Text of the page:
To make you safer.

The Criminal Justice Act of 1967 (later consolidated into the Firearms Act of 1968) required registration of all shotguns, previously considered merely “sporting arms” and gave the police the power to refuse registrations if they believed the registrant would “endanger public safety.”

To make you safer.

The 1988 Firearm Act (passed after the Hungerford massacre) had been sitting on a desk in Parliament since 1973 as a White Paper, just awaiting the proper crisis to be implemented. (As Winston Churchill - later quoted by current Chicago Mayor Rahm Emanuel - said, “Never let a serious crisis go to waste. Crisis provides the opportunity to do things you couldn’t do before.”) That one banned all semi-automatic and pump-action centerfire rifles and changed shotguns that could hold more than two shells into “firearms” that required the more stringent license required for rifles and handguns.

To make you safer.

Then after Dunblane all centerfire handguns were banned effective October 1997. All other handguns were banned effective February 1998.

To make you safer. Home secretary Alun Michael said after passage of the handgun ban: “This is an important step towards improving the safety of the public after the terrible events of Dunblane. Britain now has some of the toughest gun laws in the world. We recognize that only the strictest control of firearms will protect the public.”

But only after 2003 did you get truly effective gun control? Again, what was the magical change? And did it make you safer? Again, check your statistics. Historical crime data indicates not. Using the data there for “Total Violence Against the Person” minus “Violence without injury” for the period of 1990 - 2014/15 this is the graph I get:

What happened after 2001 to cause that massive spike? It wasn’t just gun crimes that increased. What law was passed after 2003 that caused it to drop? And why were there still over double the number of incidents in 2015 than in 1990? Your population hasn’t grown that much over 25 years. Based on a fixed population of 55 million, the rate in 1990 would be about 327/100,000. In 2014/15 about 650/100,000.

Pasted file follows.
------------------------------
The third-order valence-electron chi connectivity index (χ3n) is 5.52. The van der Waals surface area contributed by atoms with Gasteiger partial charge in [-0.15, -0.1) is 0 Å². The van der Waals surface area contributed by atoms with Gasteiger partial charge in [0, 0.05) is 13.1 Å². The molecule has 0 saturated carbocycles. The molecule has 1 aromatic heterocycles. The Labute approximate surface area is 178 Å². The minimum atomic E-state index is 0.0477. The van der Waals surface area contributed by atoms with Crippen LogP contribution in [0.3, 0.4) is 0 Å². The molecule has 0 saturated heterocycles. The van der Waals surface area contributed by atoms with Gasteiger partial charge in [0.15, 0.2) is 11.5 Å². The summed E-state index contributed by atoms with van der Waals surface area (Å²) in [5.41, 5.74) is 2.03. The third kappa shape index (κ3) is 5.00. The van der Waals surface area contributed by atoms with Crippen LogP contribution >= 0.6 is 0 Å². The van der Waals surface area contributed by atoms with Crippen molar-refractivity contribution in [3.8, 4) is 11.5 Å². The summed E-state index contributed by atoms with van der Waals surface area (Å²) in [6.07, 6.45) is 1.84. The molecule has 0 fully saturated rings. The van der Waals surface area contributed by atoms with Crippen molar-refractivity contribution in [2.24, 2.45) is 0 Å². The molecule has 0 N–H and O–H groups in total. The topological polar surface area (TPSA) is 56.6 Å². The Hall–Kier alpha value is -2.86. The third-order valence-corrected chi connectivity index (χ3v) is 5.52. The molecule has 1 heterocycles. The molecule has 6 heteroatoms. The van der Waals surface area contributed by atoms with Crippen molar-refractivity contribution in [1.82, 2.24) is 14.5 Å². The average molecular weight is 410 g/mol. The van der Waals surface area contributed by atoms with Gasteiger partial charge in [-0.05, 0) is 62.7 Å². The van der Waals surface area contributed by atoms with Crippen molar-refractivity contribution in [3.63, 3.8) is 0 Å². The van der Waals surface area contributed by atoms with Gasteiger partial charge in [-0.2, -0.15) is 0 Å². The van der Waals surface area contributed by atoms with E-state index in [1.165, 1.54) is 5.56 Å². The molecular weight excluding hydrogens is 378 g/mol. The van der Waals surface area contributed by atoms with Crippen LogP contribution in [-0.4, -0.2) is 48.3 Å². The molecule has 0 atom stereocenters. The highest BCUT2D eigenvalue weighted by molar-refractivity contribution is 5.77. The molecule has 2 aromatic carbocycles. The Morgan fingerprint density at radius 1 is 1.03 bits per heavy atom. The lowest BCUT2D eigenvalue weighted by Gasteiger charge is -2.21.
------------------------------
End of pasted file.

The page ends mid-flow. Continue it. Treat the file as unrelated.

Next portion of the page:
We don’t keep track of statistics the same way, but Aggravated Assault here generally involves a weapon or injury of some sort, so it’s at least comparative. In 1990 our aggravated assault rate was 424.1/100,000. In 2015 it was 237.8.
With our lax gun laws.

So, are you safer? You’ve traditionally never killed each other very often, so you get what I call “OMGWTFBBQ?!?” headlines like Murder rate in England and Wales rises 11%. Yeah, 573 dead. So an 11% increase is an extra 63 deaths, or two guys driving lorries through crowds of holiday shoppers. But you’re beating, stabbing and bludgeoning each other at two and a half times the rate we are.

Are you safer? Safer than you were in 1990? Safer than you were in 1960? Because we’re just about as safe now as we were in the 1960’s and we have a lot more guns than we had then, and much more leeway in their use in self-defense.

My argument isn’t that guns necessarily make us safer, it’s that disarming the public DOESN’T. And the numbers appear to back me up, because I’m not fixated on the tools of violence, but the ACT.
I get the feeling this one's petering out.

UPDATE: Jim is still in it!
Hi Kevin - I think we could go on at this forever :) Two things though really: